The backstory is a post-apocalyptic tale that sees the human race conquered by vampires, werewolves, demons, fallen gods, and other creatures of myth and legend, following a global environmental disaster.  Society quickly returns to a feudal system under the rule of their supernatural overlords, with modern technology gradually giving way to medieval-style tech and methods.  This roleplay region is designed to cater to dedicated Bloodlines players, complete with a war arena (based on the capture-the-flag model), a social area for hunting and partying, and a shopping area for vendors to sell themed wares.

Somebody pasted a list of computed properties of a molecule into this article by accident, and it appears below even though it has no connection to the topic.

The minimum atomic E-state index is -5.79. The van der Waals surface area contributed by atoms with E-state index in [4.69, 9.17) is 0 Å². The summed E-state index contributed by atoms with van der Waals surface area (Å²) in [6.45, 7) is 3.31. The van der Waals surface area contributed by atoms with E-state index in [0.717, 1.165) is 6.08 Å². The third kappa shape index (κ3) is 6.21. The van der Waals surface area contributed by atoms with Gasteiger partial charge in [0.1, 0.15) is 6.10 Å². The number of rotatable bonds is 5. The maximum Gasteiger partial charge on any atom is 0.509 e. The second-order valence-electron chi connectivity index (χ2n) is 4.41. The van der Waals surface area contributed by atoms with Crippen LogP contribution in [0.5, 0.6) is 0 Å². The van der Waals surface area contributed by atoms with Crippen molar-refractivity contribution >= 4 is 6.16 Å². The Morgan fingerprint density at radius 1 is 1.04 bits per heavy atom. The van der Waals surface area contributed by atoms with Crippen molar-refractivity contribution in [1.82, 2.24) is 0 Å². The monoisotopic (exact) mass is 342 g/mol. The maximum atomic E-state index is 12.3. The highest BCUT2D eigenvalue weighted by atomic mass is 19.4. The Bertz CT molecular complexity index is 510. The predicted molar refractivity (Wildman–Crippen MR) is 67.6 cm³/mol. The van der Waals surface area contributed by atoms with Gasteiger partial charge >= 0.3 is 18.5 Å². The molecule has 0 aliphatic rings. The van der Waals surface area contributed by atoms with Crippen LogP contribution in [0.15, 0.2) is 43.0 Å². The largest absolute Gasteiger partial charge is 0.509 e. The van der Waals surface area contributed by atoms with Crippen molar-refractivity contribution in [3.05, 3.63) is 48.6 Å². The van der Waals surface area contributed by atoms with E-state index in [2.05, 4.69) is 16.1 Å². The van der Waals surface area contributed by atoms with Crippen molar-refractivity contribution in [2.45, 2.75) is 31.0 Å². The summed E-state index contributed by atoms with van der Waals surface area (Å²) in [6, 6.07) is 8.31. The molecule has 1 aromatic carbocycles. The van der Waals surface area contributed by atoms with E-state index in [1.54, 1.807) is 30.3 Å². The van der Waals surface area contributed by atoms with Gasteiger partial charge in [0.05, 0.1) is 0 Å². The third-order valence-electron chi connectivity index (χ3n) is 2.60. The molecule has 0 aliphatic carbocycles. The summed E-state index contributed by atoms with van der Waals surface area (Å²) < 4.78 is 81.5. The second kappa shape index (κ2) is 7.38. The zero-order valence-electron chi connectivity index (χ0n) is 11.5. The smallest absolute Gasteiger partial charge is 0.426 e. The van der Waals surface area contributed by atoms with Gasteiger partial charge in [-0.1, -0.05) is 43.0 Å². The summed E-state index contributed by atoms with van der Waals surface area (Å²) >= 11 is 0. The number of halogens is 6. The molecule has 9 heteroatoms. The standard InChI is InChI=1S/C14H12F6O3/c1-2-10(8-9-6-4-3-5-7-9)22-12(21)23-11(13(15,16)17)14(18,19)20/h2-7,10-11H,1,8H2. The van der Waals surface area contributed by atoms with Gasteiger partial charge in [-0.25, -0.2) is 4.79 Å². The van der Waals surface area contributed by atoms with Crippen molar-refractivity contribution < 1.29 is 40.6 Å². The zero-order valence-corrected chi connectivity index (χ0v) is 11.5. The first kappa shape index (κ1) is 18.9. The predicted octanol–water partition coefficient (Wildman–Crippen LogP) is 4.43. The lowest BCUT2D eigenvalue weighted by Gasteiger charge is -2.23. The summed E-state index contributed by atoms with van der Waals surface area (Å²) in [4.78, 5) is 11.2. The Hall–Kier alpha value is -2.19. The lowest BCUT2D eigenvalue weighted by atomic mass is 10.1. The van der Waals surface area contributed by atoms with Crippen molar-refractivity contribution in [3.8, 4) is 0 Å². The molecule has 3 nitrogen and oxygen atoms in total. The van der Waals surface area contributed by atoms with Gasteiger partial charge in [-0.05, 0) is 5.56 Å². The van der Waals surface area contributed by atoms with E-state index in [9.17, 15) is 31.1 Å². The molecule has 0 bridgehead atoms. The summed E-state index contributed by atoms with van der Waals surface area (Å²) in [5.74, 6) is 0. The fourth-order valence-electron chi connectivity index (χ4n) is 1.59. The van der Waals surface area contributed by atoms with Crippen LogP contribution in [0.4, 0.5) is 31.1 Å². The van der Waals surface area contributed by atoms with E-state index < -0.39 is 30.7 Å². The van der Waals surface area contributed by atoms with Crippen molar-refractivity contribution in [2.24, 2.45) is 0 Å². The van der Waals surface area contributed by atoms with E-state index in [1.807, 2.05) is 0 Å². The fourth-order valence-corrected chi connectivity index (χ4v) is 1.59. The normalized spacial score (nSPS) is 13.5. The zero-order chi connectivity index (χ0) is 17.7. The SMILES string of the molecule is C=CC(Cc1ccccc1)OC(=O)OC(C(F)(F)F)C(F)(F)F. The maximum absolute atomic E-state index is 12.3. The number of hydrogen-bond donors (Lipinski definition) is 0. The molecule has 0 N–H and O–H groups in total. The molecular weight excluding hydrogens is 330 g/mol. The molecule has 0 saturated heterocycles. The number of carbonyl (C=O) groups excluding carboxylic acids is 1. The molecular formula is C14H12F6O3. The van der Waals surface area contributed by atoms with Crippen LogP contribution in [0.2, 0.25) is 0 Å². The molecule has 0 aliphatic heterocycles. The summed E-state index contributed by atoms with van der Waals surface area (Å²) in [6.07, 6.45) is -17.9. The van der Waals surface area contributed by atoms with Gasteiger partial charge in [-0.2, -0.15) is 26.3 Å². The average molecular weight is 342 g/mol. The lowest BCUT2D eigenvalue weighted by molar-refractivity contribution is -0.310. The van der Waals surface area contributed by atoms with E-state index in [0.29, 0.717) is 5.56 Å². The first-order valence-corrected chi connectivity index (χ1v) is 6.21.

But beyond the Bloodlines aspect, the Nocturne project will also cater to general roleplaying needs, with an involving backstory lending itself to the atmosphere to create an experience that will keep people coming back.  If this works out we'll be able to expand to other media as well.

We've already got $251.00 pledged so far, but our goal is $10,000.00 with a deadline of September 16th.  That's now just over a month away.  Can we do it?  I'm confident we can, but we need your help — and your donations.  Please visit the Kickstarter page and pledge as much as you can afford.  The fund-raising goal was set to allow us to keep the sim running for its first year.  If we can raise the money necessary we'll have the sim up and running within a month.  Check us out and come back for updates!